Meanwhile, if NO is the answer in the determination in Step 405 or NO is the answer in the determination in Step 407, it is determined that the check of swinging motion is completed. Then, detected values from the various sensors such as the laser target 3 and failure signals from the oil/air pressure sensors 32 are inputted (Step 408), and a determination is made as to whether or not a failure has occurred (Step 409). If it is determined that a failure has occurred, a determination is made as to whether or not it is serious under a predetermined standard (Step 410). If it is serious, the operation returns to Step 404, and an error to that effect is displayed. On the other hand, if the failure is not serious, a failure flag is set (Step 411), and measured values of the various sensors are displayed (Step 412).

Meanwhile, if it is determined in Step 409 that a failure has not occurred, the failure flag is reset (Step 413), and the operation proceeds to Step 412 to display measured values of the various sensors.

Next, a menu key is checked (Step 414), and a determination is made as to whether or not a warning reference is to be made (Step 415). As a result, if a warning reference is to be made, advice on a countermeasure is displayed (Step 416), and after the end of displaying (YES in the determination in Step 417), the operation returns to Step 408.

In a case where a warning reference is not to be made, if the operator performs a keying operation on the keyboard of the input device 35 and enters data representing the "stage of executing advancing" (YES in the determination in Step 418), the actuators are driven and controlled to start advancing (Step 419). Then, self-diagnosis and malfunctional warning which are adapted for the stage of executing advancing are conducted. The details of self-diagnosis are the check of trouble in execution, in addition to the check of the aforementioned failure. That is, measured values of the various sensors are read out (Step 420), and if a failure has occurred (YES in the determination in Step 421) and if it is serious (YES in the determination in Step 422), the operation returns to Step 404 to display an error. Meanwhile, if the failure is not serious (NO in the determination in Step 422), a failure flag is set (Step 423), measured values are displayed, control signals are outputted to the actuators, and advancing is resumed (Step 424).

In addition, a determination is made as to trouble in execution on the basis of the measured values of the sensors. For example, a decision is made as to whether the detected attitude angle has become abnormally large, and whether the detected thrust has become abnormally large, in which case a determination is made that trouble in execution has occurred (YES in the determination in Step 425). If it is determined that the trouble in execution is serious under a predetermined standard (YES in the determination in Step 426), advancing is stopped for the sake of safety, and required inspection is carried out (Step 427). Meanwhile, if the trouble in execution is not serious, a trouble flag is set (Step 428), and the operation proceeds to Step 424 to resume excavation.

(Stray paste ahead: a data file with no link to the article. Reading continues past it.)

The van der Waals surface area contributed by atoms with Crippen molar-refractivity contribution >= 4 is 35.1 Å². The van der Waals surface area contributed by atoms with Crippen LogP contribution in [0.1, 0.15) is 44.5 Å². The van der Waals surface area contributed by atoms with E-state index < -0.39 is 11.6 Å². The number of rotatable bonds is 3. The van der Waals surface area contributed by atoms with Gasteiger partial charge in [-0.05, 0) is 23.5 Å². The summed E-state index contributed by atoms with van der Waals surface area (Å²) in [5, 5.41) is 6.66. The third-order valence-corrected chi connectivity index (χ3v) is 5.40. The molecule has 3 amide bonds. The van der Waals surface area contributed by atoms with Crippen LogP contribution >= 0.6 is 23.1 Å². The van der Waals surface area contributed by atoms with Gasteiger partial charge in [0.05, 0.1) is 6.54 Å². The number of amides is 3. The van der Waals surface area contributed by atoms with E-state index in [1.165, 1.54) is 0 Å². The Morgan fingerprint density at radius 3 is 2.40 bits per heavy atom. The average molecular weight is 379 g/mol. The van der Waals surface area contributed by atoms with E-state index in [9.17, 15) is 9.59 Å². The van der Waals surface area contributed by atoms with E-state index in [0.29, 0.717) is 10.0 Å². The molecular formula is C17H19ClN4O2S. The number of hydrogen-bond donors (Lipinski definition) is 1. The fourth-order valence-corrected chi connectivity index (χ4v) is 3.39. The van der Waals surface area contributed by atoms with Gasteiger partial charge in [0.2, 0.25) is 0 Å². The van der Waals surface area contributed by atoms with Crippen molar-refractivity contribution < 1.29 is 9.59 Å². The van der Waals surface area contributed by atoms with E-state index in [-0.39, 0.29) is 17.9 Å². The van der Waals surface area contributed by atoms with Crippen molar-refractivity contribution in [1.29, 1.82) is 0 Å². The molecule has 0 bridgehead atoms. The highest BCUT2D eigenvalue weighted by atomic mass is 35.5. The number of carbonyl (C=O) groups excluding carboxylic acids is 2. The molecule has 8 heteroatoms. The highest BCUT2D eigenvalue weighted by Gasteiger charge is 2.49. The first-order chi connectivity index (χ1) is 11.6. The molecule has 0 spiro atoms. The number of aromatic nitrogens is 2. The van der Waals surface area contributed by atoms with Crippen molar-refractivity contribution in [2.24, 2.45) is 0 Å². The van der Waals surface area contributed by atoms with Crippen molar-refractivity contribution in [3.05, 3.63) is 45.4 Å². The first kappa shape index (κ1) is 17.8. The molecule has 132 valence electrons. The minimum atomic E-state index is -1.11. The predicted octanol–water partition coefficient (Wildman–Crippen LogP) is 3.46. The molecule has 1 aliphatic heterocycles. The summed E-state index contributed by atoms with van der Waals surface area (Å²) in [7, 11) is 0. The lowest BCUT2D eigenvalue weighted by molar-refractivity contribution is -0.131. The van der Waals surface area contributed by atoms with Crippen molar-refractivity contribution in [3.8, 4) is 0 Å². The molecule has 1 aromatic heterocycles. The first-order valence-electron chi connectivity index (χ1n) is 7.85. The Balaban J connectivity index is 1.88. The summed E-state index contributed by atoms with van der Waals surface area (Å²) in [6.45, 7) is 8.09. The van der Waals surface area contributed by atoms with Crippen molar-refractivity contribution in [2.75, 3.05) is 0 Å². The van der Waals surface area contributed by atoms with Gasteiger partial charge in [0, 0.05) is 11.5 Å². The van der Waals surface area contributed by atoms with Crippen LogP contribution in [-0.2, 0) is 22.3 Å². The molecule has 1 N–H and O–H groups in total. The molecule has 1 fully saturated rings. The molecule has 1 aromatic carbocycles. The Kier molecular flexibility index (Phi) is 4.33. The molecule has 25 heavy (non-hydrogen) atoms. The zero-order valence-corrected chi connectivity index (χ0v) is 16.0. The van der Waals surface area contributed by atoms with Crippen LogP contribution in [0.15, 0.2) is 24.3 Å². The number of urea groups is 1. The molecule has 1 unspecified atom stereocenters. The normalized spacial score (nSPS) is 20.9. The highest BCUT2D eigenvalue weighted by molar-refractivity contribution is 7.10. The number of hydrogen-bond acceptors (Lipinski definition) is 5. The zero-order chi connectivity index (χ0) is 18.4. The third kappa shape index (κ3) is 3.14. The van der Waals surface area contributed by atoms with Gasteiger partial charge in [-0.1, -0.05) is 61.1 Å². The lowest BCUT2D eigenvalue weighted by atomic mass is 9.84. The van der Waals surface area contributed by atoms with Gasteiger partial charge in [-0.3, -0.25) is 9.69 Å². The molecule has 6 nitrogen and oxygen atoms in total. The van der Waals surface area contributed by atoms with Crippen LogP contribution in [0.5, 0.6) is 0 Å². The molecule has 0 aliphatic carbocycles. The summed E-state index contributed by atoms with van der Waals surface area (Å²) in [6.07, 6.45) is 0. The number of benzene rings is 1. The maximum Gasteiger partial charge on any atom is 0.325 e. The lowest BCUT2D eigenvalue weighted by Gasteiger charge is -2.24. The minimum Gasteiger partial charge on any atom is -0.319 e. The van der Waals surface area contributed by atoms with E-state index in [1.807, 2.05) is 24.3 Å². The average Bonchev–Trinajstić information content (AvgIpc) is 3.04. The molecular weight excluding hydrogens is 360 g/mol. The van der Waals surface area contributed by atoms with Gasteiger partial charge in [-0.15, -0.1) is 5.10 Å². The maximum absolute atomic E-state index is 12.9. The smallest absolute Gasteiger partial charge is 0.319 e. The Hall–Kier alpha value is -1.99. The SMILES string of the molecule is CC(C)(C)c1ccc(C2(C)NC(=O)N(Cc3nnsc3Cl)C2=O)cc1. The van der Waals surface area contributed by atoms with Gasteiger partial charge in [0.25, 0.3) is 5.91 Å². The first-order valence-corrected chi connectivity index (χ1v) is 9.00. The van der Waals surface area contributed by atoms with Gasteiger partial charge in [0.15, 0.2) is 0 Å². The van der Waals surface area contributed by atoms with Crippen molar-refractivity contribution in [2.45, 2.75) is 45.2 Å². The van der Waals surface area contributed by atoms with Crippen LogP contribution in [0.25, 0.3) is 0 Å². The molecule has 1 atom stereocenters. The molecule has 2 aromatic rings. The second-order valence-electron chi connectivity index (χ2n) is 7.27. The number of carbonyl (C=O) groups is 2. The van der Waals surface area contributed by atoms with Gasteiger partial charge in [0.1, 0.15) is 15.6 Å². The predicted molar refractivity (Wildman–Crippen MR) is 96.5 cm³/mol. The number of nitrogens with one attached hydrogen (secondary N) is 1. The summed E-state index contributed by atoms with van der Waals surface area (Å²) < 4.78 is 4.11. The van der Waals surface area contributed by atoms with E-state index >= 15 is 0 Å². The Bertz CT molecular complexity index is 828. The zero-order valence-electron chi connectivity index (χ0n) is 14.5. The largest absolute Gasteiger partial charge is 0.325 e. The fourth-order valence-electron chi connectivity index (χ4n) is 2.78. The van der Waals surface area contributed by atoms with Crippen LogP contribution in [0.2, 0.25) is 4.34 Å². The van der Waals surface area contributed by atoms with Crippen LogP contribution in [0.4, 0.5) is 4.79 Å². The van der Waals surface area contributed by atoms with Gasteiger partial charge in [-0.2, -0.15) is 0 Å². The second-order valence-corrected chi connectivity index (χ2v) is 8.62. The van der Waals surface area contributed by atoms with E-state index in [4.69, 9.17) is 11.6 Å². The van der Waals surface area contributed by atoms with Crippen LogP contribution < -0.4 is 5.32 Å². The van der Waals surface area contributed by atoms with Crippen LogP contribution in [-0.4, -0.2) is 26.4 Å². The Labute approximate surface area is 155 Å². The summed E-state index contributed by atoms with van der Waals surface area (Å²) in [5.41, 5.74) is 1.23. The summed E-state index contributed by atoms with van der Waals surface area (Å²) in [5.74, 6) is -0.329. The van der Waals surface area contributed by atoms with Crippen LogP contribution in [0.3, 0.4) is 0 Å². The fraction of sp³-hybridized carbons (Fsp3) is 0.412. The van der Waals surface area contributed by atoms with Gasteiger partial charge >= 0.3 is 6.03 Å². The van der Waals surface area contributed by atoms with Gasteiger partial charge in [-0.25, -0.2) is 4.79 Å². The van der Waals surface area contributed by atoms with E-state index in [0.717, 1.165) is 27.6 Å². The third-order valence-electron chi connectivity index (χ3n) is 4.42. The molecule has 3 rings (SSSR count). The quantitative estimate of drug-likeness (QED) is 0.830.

If it is determined that trouble in execution has not occurred (NO in the determination in Step 425), the trouble flag is reset (Step 429), and the operation proceeds to Step 424 to resume advancing.

Next, if the completion of one stroke is detected by the sensor (YES in the determination in Step 430), a malfunctional warning which is adapted for the stage of completion of one stroke is issued.

Namely, a determination is made as to whether or not the failure flag and/or the trouble flag is set (Step 431), and if either of the flags is set, there is a possibility of occurrence of a serious failure or serious trouble in execution during an ensuing stroke. Hence, a warning to that effect is displayed (Step 432), and the operation returns to Step 408. Meanwhile, if neither of the two flags is set (NO in the determination in Step 431), there is particularly no problem, so that the operation returns to Step 408 without displaying the aforementioned warning. It should be noted that the warning lamp 39 is made to flash for the purpose of safety during the execution of advancing.

Next, referring to FIG. 10, a description will be given of processing for recording execution data in the IC card.

Namely, if the stage of executing advancing is indicated by a keying operation, processing is started, and detection signals from various sensors are inputted (Step 501), and measured values are displayed (Step 502). Then, the key input is read out (Step 503), and a determination is made as to whether or not advancing has been actually started (Step 504). If advancing has not been started, a determination is made as to whether or not data reference is to be made (Step 505). As a result, if data reference is not to be made, the operation returns to Step 501 to input detection signals.

If it is determined that data reference is to be made (YES in the determination in Step 505), the execution data is prepared, and the history of execution is displayed (Step 506). Then, key input is read out (Step 507), and a determination is made as to whether or not displaying has ended (Step 508). If the displaying has not ended, the operation returns to Step 506 to repeatedly execute the displaying of the execution data and the history. If the displaying has ended, the operation proceeds to Step 501 to conduct the inputting of detection signals again.